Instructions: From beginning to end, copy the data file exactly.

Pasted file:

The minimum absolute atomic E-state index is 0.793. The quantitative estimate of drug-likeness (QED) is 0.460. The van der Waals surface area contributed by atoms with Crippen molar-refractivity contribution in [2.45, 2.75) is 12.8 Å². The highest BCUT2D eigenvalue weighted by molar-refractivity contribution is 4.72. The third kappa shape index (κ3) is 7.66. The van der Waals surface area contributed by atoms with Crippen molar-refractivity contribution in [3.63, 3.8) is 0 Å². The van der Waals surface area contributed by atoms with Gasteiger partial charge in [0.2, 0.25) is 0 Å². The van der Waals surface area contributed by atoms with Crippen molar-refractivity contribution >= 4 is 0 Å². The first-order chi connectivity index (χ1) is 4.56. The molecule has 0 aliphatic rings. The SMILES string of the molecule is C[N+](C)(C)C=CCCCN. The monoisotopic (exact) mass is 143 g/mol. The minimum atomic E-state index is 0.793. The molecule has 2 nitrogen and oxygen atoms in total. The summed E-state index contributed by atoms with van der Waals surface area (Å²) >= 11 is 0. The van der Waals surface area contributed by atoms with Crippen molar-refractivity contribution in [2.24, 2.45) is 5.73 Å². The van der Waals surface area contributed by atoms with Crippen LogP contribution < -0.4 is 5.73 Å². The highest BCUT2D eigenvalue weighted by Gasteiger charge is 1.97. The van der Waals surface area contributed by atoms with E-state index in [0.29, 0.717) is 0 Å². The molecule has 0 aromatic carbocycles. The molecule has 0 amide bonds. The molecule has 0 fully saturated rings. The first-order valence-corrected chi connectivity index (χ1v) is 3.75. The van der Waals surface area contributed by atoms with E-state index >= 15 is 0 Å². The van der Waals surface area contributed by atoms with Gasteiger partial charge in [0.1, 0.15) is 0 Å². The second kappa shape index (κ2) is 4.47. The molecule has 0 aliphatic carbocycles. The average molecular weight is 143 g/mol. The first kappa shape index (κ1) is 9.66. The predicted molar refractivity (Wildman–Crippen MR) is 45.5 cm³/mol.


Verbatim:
The minimum absolute atomic E-state index is 0.793. The quantitative estimate of drug-likeness (QED) is 0.460. The van der Waals surface area contributed by atoms with Crippen molar-refractivity contribution in [2.45, 2.75) is 12.8 Å². The highest BCUT2D eigenvalue weighted by molar-refractivity contribution is 4.72. The third kappa shape index (κ3) is 7.66. The van der Waals surface area contributed by atoms with Crippen molar-refractivity contribution in [3.63, 3.8) is 0 Å². The van der Waals surface area contributed by atoms with Gasteiger partial charge in [0.2, 0.25) is 0 Å². The van der Waals surface area contributed by atoms with Crippen molar-refractivity contribution >= 4 is 0 Å². The first-order chi connectivity index (χ1) is 4.56. The molecule has 0 aliphatic rings. The SMILES string of the molecule is C[N+](C)(C)C=CCCCN. The monoisotopic (exact) mass is 143 g/mol. The minimum atomic E-state index is 0.793. The molecule has 2 nitrogen and oxygen atoms in total. The summed E-state index contributed by atoms with van der Waals surface area (Å²) >= 11 is 0. The van der Waals surface area contributed by atoms with Crippen molar-refractivity contribution in [2.24, 2.45) is 5.73 Å². The van der Waals surface area contributed by atoms with Crippen LogP contribution < -0.4 is 5.73 Å². The highest BCUT2D eigenvalue weighted by Gasteiger charge is 1.97. The van der Waals surface area contributed by atoms with E-state index in [0.29, 0.717) is 0 Å². The molecule has 0 aromatic carbocycles. The molecule has 0 amide bonds. The molecule has 0 fully saturated rings. The first-order valence-corrected chi connectivity index (χ1v) is 3.75. The van der Waals surface area contributed by atoms with E-state index >= 15 is 0 Å². The van der Waals surface area contributed by atoms with Gasteiger partial charge in [0.1, 0.15) is 0 Å². The second kappa shape index (κ2) is 4.47. The molecule has 0 aliphatic carbocycles. The average molecular weight is 143 g/mol. The first kappa shape index (κ1) is 9.66. The predicted molar refractivity (Wildman–Crippen MR) is 45.5 cm³/mol.